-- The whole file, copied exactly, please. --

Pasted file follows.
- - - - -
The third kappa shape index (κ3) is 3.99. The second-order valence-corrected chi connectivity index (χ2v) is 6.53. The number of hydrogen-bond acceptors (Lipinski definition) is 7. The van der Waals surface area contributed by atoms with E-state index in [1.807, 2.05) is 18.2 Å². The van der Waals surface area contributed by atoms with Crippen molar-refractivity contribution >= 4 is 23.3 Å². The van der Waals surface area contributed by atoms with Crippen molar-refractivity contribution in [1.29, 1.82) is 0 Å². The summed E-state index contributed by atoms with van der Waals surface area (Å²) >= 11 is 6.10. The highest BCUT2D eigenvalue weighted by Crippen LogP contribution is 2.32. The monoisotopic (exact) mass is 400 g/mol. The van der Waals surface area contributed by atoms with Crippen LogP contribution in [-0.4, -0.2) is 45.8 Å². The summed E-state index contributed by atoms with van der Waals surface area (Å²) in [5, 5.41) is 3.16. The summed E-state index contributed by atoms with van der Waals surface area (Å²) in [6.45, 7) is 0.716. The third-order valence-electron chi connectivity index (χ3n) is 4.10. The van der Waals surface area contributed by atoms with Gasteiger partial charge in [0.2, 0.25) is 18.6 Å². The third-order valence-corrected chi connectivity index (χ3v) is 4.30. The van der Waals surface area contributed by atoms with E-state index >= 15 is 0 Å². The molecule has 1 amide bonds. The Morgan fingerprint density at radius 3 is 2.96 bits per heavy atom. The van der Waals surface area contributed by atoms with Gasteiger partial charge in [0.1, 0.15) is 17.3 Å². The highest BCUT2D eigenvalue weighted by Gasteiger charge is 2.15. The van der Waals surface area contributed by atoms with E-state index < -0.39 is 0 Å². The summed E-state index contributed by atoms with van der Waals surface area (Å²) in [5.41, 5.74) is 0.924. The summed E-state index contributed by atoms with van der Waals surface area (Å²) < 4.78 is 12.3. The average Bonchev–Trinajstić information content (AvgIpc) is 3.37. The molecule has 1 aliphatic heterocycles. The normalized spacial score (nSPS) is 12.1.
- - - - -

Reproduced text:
The third kappa shape index (κ3) is 3.99. The second-order valence-corrected chi connectivity index (χ2v) is 6.53. The number of hydrogen-bond acceptors (Lipinski definition) is 7. The van der Waals surface area contributed by atoms with E-state index in [1.807, 2.05) is 18.2 Å². The van der Waals surface area contributed by atoms with Crippen molar-refractivity contribution >= 4 is 23.3 Å². The van der Waals surface area contributed by atoms with Crippen molar-refractivity contribution in [1.29, 1.82) is 0 Å². The summed E-state index contributed by atoms with van der Waals surface area (Å²) >= 11 is 6.10. The highest BCUT2D eigenvalue weighted by Crippen LogP contribution is 2.32. The monoisotopic (exact) mass is 400 g/mol. The van der Waals surface area contributed by atoms with Crippen LogP contribution in [-0.4, -0.2) is 45.8 Å². The summed E-state index contributed by atoms with van der Waals surface area (Å²) in [5, 5.41) is 3.16. The summed E-state index contributed by atoms with van der Waals surface area (Å²) in [6.45, 7) is 0.716. The third-order valence-electron chi connectivity index (χ3n) is 4.10. The van der Waals surface area contributed by atoms with Gasteiger partial charge in [0.2, 0.25) is 18.6 Å². The third-order valence-corrected chi connectivity index (χ3v) is 4.30. The van der Waals surface area contributed by atoms with E-state index >= 15 is 0 Å². The molecule has 1 amide bonds. The Morgan fingerprint density at radius 3 is 2.96 bits per heavy atom. The van der Waals surface area contributed by atoms with Gasteiger partial charge in [0.1, 0.15) is 17.3 Å². The highest BCUT2D eigenvalue weighted by Gasteiger charge is 2.15. The van der Waals surface area contributed by atoms with E-state index < -0.39 is 0 Å². The summed E-state index contributed by atoms with van der Waals surface area (Å²) in [5.41, 5.74) is 0.924. The summed E-state index contributed by atoms with van der Waals surface area (Å²) < 4.78 is 12.3. The average Bonchev–Trinajstić information content (AvgIpc) is 3.37. The molecule has 1 aliphatic heterocycles. The normalized spacial score (nSPS) is 12.1.